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Event Planning And The Venue Search: The Request For Proposal

Event Planning: Request for ProposalYou are planning an event and have spent the necessary time reviewing your events needs from the time to host the event, your anticipated attendance, meeting space requirements, etc. Now it’s time to take all of this detail and lay out a simple yet concise Request for Proposal (RFP). An RFP allows you to communicate your meeting needs to different venues and helps match your event to the ideal venue.

Here are the 6 key elements to include in your venue RFP:

1.  Introduction of your firm and the event

  • Provide an overview about your company.
  • Describe the purpose of your event and the audience.
  • Include historicals about the event if available: previous show dates, locations and room block details.
  • Provide a deadline as to when the proposal is required and when you anticipate making a final decision.

2.  Dates of the event

  • Provide multiple dates that you would consider so the venue can review all options in order of preference. I find it helpful to include the day of the week as well.
  • Be sure to stipulate your start and end date but do not forget to take into account any set-up and tear-down days required.
  • Mention specific dates that would not work (e.g. holidays) as hotels hoping to work with you on finding availability may provide other potential dates that would not work for your event.

3.  Sleeping Room Accommodations

  • Provide a number of sleeping rooms you anticipate needing.

- Keep in mind peak nights
- Consider shoulder dates to provide flexibility to attendees on arrivals and departures

  • Obtain the cost of all rooms and the inventory at the venue (e.g. suites).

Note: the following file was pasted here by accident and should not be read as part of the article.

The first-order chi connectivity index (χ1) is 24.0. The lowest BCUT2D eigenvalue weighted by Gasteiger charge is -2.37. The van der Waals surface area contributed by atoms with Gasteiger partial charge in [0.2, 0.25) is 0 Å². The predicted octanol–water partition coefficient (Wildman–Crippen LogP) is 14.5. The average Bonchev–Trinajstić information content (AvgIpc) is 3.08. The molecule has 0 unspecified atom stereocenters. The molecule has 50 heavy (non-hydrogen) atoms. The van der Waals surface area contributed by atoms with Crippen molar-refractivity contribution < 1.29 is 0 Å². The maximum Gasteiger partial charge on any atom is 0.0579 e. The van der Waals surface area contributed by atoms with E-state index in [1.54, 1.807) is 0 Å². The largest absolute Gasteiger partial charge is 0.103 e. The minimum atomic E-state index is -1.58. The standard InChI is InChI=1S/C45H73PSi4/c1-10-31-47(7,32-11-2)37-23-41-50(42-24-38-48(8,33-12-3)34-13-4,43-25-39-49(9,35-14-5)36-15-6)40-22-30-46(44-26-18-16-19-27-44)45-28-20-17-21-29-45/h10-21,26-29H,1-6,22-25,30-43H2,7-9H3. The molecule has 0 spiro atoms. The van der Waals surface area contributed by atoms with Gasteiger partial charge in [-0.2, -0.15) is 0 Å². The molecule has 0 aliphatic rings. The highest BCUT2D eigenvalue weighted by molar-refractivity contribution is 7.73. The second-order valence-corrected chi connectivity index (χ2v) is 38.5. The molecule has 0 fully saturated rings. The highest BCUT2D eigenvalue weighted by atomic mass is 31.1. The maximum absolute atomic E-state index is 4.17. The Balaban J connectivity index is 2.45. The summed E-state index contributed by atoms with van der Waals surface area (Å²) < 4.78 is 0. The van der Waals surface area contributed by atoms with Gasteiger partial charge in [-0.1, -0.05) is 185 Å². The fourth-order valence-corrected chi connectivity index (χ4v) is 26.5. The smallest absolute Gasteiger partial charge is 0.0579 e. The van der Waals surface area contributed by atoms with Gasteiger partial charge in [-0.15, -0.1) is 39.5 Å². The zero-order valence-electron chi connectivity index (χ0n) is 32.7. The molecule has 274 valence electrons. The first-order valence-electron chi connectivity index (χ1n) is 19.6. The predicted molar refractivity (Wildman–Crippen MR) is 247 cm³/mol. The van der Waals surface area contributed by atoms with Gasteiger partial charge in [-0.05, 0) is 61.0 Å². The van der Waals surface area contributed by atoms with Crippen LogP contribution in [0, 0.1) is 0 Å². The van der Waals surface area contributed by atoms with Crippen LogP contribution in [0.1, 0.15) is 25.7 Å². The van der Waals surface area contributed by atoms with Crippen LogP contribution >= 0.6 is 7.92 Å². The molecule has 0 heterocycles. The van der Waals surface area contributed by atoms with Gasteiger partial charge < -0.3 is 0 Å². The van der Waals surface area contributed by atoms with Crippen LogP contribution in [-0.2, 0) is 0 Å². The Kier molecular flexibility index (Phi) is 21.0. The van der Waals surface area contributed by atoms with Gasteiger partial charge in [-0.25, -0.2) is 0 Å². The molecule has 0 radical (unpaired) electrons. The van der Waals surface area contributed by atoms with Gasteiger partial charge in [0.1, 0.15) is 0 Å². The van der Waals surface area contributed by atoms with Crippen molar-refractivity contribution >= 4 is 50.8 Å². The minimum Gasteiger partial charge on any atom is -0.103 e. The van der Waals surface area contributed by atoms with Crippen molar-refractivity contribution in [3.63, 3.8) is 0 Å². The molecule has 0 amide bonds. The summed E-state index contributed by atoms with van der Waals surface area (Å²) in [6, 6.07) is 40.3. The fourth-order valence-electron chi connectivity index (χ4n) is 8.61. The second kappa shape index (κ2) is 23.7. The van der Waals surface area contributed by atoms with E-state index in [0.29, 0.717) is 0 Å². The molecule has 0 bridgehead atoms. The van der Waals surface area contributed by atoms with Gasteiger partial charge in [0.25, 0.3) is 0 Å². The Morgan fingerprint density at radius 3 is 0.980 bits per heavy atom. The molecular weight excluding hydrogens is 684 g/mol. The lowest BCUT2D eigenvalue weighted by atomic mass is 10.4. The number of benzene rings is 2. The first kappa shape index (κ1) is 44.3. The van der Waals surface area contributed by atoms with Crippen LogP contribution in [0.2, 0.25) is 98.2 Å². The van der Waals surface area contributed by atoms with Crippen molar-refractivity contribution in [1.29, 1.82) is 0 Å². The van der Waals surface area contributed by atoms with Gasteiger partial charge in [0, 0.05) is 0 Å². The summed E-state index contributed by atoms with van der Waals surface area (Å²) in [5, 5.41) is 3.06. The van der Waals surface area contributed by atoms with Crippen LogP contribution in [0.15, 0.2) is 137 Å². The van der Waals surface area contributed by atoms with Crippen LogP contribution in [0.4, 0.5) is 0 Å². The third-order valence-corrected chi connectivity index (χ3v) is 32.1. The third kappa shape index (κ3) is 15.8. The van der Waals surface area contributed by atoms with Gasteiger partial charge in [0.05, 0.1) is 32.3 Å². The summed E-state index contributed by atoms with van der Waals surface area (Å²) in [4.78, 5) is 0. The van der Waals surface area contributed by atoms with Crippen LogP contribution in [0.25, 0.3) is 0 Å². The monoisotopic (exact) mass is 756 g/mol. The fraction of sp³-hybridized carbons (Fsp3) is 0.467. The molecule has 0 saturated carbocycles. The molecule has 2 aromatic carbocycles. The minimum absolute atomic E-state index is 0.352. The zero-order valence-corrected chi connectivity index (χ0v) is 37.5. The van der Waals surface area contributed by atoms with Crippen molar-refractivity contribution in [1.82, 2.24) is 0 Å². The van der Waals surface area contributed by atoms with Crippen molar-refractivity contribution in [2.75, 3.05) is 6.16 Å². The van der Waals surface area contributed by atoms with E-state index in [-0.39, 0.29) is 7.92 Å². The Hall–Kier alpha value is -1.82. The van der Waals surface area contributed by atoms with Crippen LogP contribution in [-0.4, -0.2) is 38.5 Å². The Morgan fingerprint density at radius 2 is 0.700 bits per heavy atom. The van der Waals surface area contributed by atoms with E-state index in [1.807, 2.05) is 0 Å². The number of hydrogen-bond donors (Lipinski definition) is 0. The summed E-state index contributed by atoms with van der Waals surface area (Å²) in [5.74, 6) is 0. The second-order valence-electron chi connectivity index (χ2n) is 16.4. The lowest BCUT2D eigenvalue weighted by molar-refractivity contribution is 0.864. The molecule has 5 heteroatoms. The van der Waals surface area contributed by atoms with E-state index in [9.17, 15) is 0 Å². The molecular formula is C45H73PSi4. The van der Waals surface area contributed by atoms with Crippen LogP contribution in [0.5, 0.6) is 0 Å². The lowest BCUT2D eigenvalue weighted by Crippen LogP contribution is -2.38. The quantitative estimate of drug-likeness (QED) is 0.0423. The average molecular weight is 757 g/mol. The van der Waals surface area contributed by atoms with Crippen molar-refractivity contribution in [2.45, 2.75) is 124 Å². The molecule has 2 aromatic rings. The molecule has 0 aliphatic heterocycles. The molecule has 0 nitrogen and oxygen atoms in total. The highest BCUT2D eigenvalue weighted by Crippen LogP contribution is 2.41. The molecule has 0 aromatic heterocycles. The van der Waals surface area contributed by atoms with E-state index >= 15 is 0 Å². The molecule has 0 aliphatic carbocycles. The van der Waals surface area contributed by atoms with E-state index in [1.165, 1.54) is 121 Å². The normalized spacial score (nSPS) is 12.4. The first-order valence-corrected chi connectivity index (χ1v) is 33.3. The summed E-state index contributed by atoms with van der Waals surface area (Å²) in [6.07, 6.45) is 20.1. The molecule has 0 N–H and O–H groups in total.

• Provide the number of anticipated staff rooms requesting a discounted rate.
  • Confirm the # of complimentary rooms you will receive based on your room block (e.g. average is 1 comp room night for every 40-50 rooms picked up within your block).

4.  Meeting Space Requirements

  • Provide a tentative schedule, including the capacity required and preferred room set up (theater, hollow square, classroom).
  • Be sure you are clear on the need for 24 hour hold of meeting space if required.
  • Do not forget smaller meeting spaces such as show office, speaker ready room, press room, etc.
  • If unfamiliar with space, reconfirm the ceiling height.

5.  Food and Beverage

  • Provide overview of food and beverage events and the estimated body count for those functions.
  • Request the following detail from the venue:

- Food and beverage pricing
- What is the tax percentage on food and beverage
- What is the banquet service charge percent?
- Are the banquet service charges taxed?
- Additional labor fees such as bartender, carver, set-up fee for a smaller group of attendees

6.  Audio Visual Requirements

  • Include a list of anticipated A/V needed or base this on your past events.

- Does venue offer in-house audio visual (A/V) services?
- Does the venue offer discount on in-house A/V services?
- Are you allowed to bring in outside A/V vendors?
- Get the low down on internet access in meeting space and guest rooms.

Once all of your bids are in and you have narrowed down your options, your next step is to pack a bag – it’s time for a site visit, which I will cover in a future blog post.

Let me know if there’s any information that you request in your event venue RFPs that I may have forgotten!

  • Shasha

    RFP or Request for proposal was a nice idea for the event planners to make their clients events more successful. These kind of new techniques will really help to make the people to attract the event. This blog will help those event planning groups.